When Nell Hartley called me three years ago and asked me if I would consider running for OBTS President, to tell you the truth, I didn’t know a whole lot about the current board and its work. Having served on the board for one term and having been a regular conference attendee for many years, I had recently taken a 12-year mommy sabbatical from all but local conferences. In fact, in recent years I had attended our own conference only three times. All along I had been reading and contributing to The Journal of Management Education, and my appreciation for our uniquely innovative philosophy and our community of teachers had only grown.
Which brings me to the subject of this post: Who will be the next president of the Society? My question to you is, might it be you? In my mind there are three fundamental qualifications for the job. First, you must have an appreciation of the OBTS culture. This means that you have attended the conference fairly regularly, and you read and probably contribute to, or review for, The Journal of Management Education, and you value the role that developing community plays in our mission. Second, you have demonstrated an interest in serving the Society. This interest could take many forms, including reviewing, editing, serving on committees, working on a conference, or serving on the board. Finally, you should be a tenured professor, or, if not, then working in an institution in which achieving tenure is unimportant.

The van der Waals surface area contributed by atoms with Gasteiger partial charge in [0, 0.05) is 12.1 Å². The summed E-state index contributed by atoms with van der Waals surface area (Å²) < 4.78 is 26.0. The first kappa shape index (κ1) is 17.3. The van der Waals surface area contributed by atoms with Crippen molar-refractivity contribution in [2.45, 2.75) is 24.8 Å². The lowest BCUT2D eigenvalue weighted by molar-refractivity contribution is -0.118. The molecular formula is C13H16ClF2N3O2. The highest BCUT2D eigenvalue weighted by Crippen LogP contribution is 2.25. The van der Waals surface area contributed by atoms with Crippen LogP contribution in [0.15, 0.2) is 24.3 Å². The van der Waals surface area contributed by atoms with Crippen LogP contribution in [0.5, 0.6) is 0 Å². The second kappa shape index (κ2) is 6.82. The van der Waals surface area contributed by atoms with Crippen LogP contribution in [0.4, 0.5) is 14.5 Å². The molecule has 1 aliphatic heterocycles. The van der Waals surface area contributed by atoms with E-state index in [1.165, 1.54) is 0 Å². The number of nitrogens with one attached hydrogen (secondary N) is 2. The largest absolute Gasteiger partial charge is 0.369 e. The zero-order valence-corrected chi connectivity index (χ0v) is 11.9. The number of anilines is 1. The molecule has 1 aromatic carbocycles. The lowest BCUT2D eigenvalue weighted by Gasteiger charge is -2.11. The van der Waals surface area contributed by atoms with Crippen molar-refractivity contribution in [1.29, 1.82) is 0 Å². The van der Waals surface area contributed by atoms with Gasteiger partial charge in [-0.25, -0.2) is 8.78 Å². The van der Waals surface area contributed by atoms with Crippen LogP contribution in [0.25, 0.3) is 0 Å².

The Society is run by a working board of 15 people, each of whom has a particular charge, plus two ex-officio conference coordinators. In addition to guiding the strategy of the organization, the president is mainly responsible for coordinating these folks, and has such additional functions as site development and chairing the Bradford Award committee. The president works closely with the Executive Committee of the board, and our half-time administrator, Brandon Charpied, who is a tremendous asset in all aspects of our daily work, from conference management to website development.
If you have the predilections I have mentioned, please consider running for President of OBTS. You will love the role, as I have.